-The history we teach our children (hypothetically so that they are not doomed to repeat it) primes them for war. It primes them for us versus them and hero worship. The fiction we read and watch is almost always a war story--bad guys versus good guys. We even think about stories that way--a story without a protagonist and an antagonist wouldn't be a good story, right? Not shockingly, you will find no protagonists and antagonists in stories before war cultures came into being. And it's not because ancient people were less smart or not good story tellers, it was because they couldn't conceive of thinking in that way, that way of thinking that we take for granted as normal.

-Children's fiction was invented in the 1800's (simplification) to illustrate to children how to be. Fiction back then was very clear about the morals and values it was teaching. Today fiction is the same. Fiction is no different from any myth or religion--it offers a way of seeing the world, it rewards certain behaviors and punishes others, it sells a certain vision of hero to the reader that the reader will then internalize and strive to become more like.

-Does the fiction we expose our children to prevent them from developing authentically? How well does it succeed in selling a certain version of hero to them so that they strive to be more like the hero in the book and less like themselves? Most importantly, do the stories teach war thinking because we wonder and wonder and wonder how we can have a free and peaceful society... but it makes perfect sense to me that as long as we think in a war-worship paradigm, we will be a war-worshipping society.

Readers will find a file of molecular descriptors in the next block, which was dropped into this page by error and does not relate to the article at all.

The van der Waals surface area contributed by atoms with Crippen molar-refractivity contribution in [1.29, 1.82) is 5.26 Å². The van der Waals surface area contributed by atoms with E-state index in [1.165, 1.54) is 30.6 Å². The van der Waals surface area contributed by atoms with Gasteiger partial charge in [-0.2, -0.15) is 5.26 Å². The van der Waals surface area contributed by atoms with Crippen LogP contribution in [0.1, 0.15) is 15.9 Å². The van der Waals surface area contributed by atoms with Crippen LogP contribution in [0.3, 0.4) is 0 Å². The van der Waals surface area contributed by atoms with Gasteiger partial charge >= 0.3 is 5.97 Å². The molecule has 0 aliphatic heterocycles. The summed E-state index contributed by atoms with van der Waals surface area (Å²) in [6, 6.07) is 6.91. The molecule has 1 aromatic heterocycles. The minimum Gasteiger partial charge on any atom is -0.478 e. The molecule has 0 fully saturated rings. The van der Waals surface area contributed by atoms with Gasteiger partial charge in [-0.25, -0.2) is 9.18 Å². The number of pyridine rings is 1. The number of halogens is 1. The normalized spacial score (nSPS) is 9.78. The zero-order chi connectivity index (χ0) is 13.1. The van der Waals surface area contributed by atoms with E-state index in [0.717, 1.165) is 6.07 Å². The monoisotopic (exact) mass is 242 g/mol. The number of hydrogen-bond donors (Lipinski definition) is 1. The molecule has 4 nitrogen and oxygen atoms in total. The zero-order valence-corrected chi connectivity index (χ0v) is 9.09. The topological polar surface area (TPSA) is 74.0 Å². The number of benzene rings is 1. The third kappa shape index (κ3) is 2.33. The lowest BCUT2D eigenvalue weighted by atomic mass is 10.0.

1. You wrote that organized sports was a governmental push after the civil war to create better soldiers. You also wrote that fiction was invented in the 1800's (simplification) to illustrate to children how to be.

    Are these your own conclusions? Is this information cited anywhere? I've thought this, but I've not seen it written anywhere before, at least not that I remember.

    I'm excited to read your book when it comes out!

    Thank you.

    1. Hey! I am re-replying to this because I was leafing through some of my books on the history of child rearing and it actually says pretty clearly that fiction was invented to keep children under control, to give them something to learn about since they were not allowed to learn about the real world, and yes, of course to give them people to strive to be like. Check out Huck's Raft or Our Little Darlings or A Social History of Family Life.

  2. Hi, I read about the governmental push for sports in Huck's Raft: A History of American Childhood. It was casually mentioned, a minor detail to the author. For the invention of fiction it is my own conclusion but based on everything I have read about the history of childrearing. In Hunter-Gatherer Childhoods: Evolutionary, Developmental, and Cultural Perspectives I learned that Hunter-Gatherers would get pissed at white people teaching their kids about fictitious animals like cats and dogs, in Centuries of Childhood: A Social History of Family Life I learned how children used to be a part of the world and how the Victorians removed both them (and women) from it to live in a fantasy, from Joseph Cambell I learned about storytelling, that all myths were truths to someone at some time, from wikipedia I learned that though we have been "telling stories" for all time... they were never deliberately fictional until very recently (and the church was very against it), from The Child in the Family and Ayn Rand's essay The Comprachicos I learned how detrimental fiction is for children and from The Underground History of American Education I learned how detrimental teachers thought all the fantasy fiction books were when they first came out. I am still studying fiction--I may yet read something that changes my mind but for now, everything I have read has led me to the conclusions you read about!